Installing better insulation and preventing air leakage are two of the most important steps that homeowners can take to reduce energy bills and improve comfort levels. With fuel costs going through the roof, what are the practical steps homeowners can take to bear down on energy consumption?
Here we take a look at how the owners of an attractive, traditionally built home in Stockbridge, Hampshire tackled the issue of escalating running costs.
Originally built in the late 1980’s the house had been extended in the year 2000 to provide first floor bedrooms over the existing attached garage. The modern, very comfortable looking property has oil fired central heating but fuel consumption was felt to be high.
In 2020 the owners engaged Abingdon based energy efficiency consultants, Sustainable Lifestyles Ltd to undertake a thermal imaging survey to assess the property and suggest options for improvement.
Their survey highlighted a poor standard of insulation and air tightness and recommended a programme of remedial action to improve the thermal performance of the house.
Poor performance of UK housing stock
On a wider perspective, the property is typical of many of homes in the UK. The Government estimates that roughly 12 million of the 29 million homes in the country fall below C grade on the Energy Performance Certification scale which is graded from A-G. The closer to A, the more efficient the home meaning it should have lower energy consumption and a smaller carbon footprint. Grade G is at the other end of the scale with C being just above average.
With around 20% of UK carbon emissions generated through domestic heating, hot water and cooking, the scale of the problem is clearly enormous.
A “Fabric First” approach to improving the efficiency of walls and lofts is being proposed in the UK and the Government acknowledges the importance of this methodology in its Heat and Building Strategy, published in October 2021. So far, £3.9bn has been earmarked to support low emission homes and, according to Jan Rosenow of the clean energy think tank Regulatory Assistance Project, investing in insulation is “critical” if Britain is to cut energy consumption and meet climate goals.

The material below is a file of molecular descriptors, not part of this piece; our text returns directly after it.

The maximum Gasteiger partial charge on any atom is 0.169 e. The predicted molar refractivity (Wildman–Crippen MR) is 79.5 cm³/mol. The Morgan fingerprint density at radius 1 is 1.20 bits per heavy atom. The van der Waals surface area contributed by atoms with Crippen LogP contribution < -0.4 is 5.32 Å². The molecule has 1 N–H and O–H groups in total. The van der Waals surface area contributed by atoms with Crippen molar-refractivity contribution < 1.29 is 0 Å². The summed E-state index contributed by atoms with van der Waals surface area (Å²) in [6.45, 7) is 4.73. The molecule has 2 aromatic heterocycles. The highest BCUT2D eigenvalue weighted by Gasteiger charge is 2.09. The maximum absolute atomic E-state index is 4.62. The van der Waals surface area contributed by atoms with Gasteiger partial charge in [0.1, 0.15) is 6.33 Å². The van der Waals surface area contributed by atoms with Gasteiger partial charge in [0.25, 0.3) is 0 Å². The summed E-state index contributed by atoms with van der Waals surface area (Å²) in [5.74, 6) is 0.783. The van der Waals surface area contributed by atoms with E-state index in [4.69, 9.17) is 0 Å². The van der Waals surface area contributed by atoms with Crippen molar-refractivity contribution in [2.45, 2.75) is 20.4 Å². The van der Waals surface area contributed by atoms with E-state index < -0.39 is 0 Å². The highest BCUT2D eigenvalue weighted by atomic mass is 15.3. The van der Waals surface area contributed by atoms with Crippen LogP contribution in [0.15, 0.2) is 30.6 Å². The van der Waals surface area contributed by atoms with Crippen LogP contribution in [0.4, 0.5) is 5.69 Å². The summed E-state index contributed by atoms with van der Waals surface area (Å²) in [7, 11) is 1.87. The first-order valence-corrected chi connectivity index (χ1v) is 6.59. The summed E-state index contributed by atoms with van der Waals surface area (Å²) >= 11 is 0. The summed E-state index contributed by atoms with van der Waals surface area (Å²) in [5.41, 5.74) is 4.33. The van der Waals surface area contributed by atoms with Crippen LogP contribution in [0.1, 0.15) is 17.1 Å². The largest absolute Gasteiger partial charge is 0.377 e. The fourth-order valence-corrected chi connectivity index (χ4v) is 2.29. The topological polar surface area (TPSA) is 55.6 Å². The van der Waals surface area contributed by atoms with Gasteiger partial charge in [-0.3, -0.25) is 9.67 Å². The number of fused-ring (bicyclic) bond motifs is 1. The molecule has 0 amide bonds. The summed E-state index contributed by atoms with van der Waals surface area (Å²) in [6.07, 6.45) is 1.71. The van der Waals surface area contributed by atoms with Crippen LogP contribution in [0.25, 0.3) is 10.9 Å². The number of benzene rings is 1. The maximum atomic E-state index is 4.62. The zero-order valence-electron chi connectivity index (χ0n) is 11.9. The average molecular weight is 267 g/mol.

Better insulation and improved air tightness
According to Paul Buckingham, of Sustainable Lifestyles, going hand in hand with better standards of insulation is the need to reduce air leakage – draughts to you and me. “Up to 40% of a buildings heat loss can be attributed to air leakage,” said Paul. “So it’s vital that reducing air leakage is included in any programme of measures to improve a building’s thermal performance,” he added.
At the Stockbridge property, Sustainable Lifestyles recommended a programme of improvements to the insulation including the replacement of the existing cavity wall insulation from areas where it had sagged and become ineffective. They engaged a specialist insulation contractor, Prize Spraying from nearby Swanwick, Southampton to inject closed cell cavity wall insulation and apply open cell spray foam insulation to the roof and first floor voids.
Prize Spraying Ltd is part of Huntsman Building Solutions’ qualified network of authorised contractors. HBS manufactures a range of high-performance spray applied insulation and coating systems for many building applications including roofs, floors and walls.
Their insulation products were developed in Canada to cope with their severe winter conditions and according to Jason Prizeman of Prize Spraying, are now widely used across the UK in both commercial and residential buildings.